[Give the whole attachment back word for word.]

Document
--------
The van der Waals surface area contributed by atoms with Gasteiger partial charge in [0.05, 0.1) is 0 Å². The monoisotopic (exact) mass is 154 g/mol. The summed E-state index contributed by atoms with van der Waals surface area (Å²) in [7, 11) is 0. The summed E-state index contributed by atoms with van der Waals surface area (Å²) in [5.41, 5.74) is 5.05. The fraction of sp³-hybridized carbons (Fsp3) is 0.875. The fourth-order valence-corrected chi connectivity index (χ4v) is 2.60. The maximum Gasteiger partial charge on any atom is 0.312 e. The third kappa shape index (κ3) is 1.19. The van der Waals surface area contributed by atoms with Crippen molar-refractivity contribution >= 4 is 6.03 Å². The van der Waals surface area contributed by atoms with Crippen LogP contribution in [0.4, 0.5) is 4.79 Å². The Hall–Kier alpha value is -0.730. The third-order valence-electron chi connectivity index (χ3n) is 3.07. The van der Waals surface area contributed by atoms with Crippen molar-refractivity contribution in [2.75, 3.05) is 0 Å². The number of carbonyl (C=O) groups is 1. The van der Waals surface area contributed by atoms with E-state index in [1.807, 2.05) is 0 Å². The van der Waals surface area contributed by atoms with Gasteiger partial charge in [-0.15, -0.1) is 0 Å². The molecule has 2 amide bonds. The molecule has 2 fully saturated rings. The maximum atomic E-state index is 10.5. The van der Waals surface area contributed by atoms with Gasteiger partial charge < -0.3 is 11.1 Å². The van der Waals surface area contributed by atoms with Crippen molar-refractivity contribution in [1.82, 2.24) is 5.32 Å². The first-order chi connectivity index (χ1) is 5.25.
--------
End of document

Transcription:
The van der Waals surface area contributed by atoms with Gasteiger partial charge in [0.05, 0.1) is 0 Å². The monoisotopic (exact) mass is 154 g/mol. The summed E-state index contributed by atoms with van der Waals surface area (Å²) in [7, 11) is 0. The summed E-state index contributed by atoms with van der Waals surface area (Å²) in [5.41, 5.74) is 5.05. The fraction of sp³-hybridized carbons (Fsp3) is 0.875. The fourth-order valence-corrected chi connectivity index (χ4v) is 2.60. The maximum Gasteiger partial charge on any atom is 0.312 e. The third kappa shape index (κ3) is 1.19. The van der Waals surface area contributed by atoms with Crippen molar-refractivity contribution >= 4 is 6.03 Å². The van der Waals surface area contributed by atoms with Crippen LogP contribution in [0.4, 0.5) is 4.79 Å². The Hall–Kier alpha value is -0.730. The third-order valence-electron chi connectivity index (χ3n) is 3.07. The van der Waals surface area contributed by atoms with Crippen molar-refractivity contribution in [2.75, 3.05) is 0 Å². The number of carbonyl (C=O) groups is 1. The van der Waals surface area contributed by atoms with E-state index in [1.807, 2.05) is 0 Å². The van der Waals surface area contributed by atoms with Gasteiger partial charge in [-0.15, -0.1) is 0 Å². The molecule has 2 amide bonds. The molecule has 2 fully saturated rings. The maximum atomic E-state index is 10.5. The van der Waals surface area contributed by atoms with Gasteiger partial charge < -0.3 is 11.1 Å². The van der Waals surface area contributed by atoms with Crippen molar-refractivity contribution in [1.82, 2.24) is 5.32 Å². The first-order chi connectivity index (χ1) is 5.25.